What is Aikido
Aikido is a 'pure' Japanese martial art. It is a fairly modern art but its roots go back over a thousand years.
The warrior tradition of Japan gave rise to many fighting systems and weapons, which has, ironically, given rise to a path of harmony and love enriched in aikido. Study of aikido covers a number of areas, chiefly the body art, weapons training and meditation. The form of practice with a partner includes throws, locks, take-downs and counter and evasion techniques. Practice is generally soft but can be varied and quite vigorous.
The emphasis on all practice is always harmonious, blending and controlled, with no competition or aggression. Aikido is performed by blending with the motion of the attacker and redirecting the force of the attack rather than opposing it head-on. The aikidoka (aikido practitioner) 'leads' the attacker's momentum using entering and turning movements.
The word aikido is made up of three Japanese characters:
AI – harmony,
KI – spirit, mind, or universal energy,
DO – the Way
Developed by Morihei Ueshiba (O'Sensei) as a synthesis of his martial studies, philosophy, and religious beliefs. Aikido is often translated as "the Way of harmonious spirit." Ueshiba's goal was to create an art that practitioners could use to defend themselves while also protecting their attacker from injury.
Morihei Ueshiba 1883–1969 Founder of Aikido - From 1935 he lived in the countryside where he founded a dojo and the Aiki Shrine. During World War 2 O'Sensei, the Founder, kept apart from the mainstream of Japanese politics and the centralisation of martial arts. In the years after the war Aikido began to spread from Japan around the world. The first major public demonstration of Aikido in Japan was held in 1960. O'Sensei was happy for his students to travel abroad to teach as he saw Aikido as a bridge to peace and harmony for all.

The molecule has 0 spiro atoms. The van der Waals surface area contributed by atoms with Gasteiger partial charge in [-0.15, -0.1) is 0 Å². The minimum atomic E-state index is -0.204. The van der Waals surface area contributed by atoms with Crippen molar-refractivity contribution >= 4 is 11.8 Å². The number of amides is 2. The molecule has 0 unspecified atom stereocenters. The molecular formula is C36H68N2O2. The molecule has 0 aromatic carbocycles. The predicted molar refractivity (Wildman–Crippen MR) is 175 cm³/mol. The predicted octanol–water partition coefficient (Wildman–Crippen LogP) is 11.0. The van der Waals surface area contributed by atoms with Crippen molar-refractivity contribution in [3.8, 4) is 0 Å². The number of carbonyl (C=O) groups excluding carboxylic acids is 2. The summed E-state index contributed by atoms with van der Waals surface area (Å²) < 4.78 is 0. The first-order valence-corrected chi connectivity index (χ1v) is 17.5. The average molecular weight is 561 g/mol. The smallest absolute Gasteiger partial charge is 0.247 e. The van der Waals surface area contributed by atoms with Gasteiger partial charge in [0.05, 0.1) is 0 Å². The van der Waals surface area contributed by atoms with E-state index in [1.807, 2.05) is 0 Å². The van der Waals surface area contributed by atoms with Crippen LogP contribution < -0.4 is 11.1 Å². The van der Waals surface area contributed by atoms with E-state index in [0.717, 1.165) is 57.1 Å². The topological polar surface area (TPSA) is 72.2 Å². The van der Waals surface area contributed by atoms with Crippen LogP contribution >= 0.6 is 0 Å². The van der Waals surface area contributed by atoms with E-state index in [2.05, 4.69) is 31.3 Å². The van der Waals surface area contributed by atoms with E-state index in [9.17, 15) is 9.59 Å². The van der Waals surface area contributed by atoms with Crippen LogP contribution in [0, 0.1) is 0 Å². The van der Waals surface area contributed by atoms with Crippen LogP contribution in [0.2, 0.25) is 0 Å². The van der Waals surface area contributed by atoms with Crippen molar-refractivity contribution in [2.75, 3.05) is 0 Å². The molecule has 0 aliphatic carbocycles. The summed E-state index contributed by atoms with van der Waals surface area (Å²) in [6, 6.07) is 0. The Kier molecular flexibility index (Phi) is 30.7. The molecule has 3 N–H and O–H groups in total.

A master of various traditional Japanese martial arts, particularly Daito Ryu Aiki Jutsu, Ueshiba later developed a form which was originally called Ueshiba Aiki Jutsu. Largely influenced by his deep understanding of martial arts and their philosophy he renamed his teaching Aikido, meaning that he saw it as a complete 'way' of life and not simply another style or school. As well as a skilled and dedicated martial artist and teacher, the Founder was a deeply religious man and a practical farmer.
These characteristics undoubtedly influenced the main tenet of Aikido which can be summarised as "the unification of the fundamental creative principle, ki, permeating the universe, and the individual ki, inseparable from breath-power, of each person". ("The Spirit of Aikido", by Kisshomaru Ueshiba, page 15)